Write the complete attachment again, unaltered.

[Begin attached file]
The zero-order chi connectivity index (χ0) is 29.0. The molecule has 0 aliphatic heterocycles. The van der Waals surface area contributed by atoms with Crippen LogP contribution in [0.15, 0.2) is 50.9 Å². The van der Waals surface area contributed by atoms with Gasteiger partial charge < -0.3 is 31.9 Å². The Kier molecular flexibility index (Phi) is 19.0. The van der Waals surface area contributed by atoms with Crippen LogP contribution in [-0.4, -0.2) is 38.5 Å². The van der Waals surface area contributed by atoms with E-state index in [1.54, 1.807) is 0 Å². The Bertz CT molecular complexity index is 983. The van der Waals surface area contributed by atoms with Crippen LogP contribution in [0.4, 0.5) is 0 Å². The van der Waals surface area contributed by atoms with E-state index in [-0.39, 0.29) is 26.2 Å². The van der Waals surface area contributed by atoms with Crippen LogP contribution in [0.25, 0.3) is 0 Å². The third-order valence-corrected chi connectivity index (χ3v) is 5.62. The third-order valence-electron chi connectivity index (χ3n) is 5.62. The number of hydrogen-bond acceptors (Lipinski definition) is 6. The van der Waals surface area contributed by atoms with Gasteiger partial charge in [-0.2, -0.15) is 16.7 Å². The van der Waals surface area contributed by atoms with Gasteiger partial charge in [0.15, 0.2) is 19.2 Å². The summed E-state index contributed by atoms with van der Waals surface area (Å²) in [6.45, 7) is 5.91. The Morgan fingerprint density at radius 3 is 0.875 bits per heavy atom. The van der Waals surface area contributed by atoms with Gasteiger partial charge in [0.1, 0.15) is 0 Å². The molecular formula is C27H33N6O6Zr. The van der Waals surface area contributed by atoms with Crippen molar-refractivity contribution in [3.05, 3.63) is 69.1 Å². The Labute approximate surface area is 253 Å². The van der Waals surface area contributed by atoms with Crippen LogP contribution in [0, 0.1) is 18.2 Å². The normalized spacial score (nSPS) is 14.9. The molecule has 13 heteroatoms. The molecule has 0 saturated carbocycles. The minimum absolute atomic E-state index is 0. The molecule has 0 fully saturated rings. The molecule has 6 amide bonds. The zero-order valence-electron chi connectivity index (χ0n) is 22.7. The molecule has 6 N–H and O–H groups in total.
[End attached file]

The zero-order chi connectivity index (χ0) is 29.0. The molecule has 0 aliphatic heterocycles. The van der Waals surface area contributed by atoms with Crippen LogP contribution in [0.15, 0.2) is 50.9 Å². The van der Waals surface area contributed by atoms with Gasteiger partial charge < -0.3 is 31.9 Å². The Kier molecular flexibility index (Phi) is 19.0. The van der Waals surface area contributed by atoms with Crippen LogP contribution in [-0.4, -0.2) is 38.5 Å². The van der Waals surface area contributed by atoms with E-state index in [1.54, 1.807) is 0 Å². The Bertz CT molecular complexity index is 983. The van der Waals surface area contributed by atoms with Crippen LogP contribution in [0.4, 0.5) is 0 Å². The van der Waals surface area contributed by atoms with E-state index in [-0.39, 0.29) is 26.2 Å². The van der Waals surface area contributed by atoms with Crippen LogP contribution in [0.25, 0.3) is 0 Å². The third-order valence-corrected chi connectivity index (χ3v) is 5.62. The third-order valence-electron chi connectivity index (χ3n) is 5.62. The number of hydrogen-bond acceptors (Lipinski definition) is 6. The van der Waals surface area contributed by atoms with Gasteiger partial charge in [-0.2, -0.15) is 16.7 Å². The van der Waals surface area contributed by atoms with Gasteiger partial charge in [0.15, 0.2) is 19.2 Å². The summed E-state index contributed by atoms with van der Waals surface area (Å²) in [6.45, 7) is 5.91. The Morgan fingerprint density at radius 3 is 0.875 bits per heavy atom. The van der Waals surface area contributed by atoms with Gasteiger partial charge in [0.1, 0.15) is 0 Å². The molecular formula is C27H33N6O6Zr. The van der Waals surface area contributed by atoms with Crippen molar-refractivity contribution in [3.05, 3.63) is 69.1 Å². The Labute approximate surface area is 253 Å². The van der Waals surface area contributed by atoms with Crippen LogP contribution in [0, 0.1) is 18.2 Å². The normalized spacial score (nSPS) is 14.9. The molecule has 13 heteroatoms. The molecule has 0 saturated carbocycles. The minimum absolute atomic E-state index is 0. The molecule has 0 fully saturated rings. The molecule has 6 amide bonds. The zero-order valence-electron chi connectivity index (χ0n) is 22.7. The molecule has 6 N–H and O–H groups in total.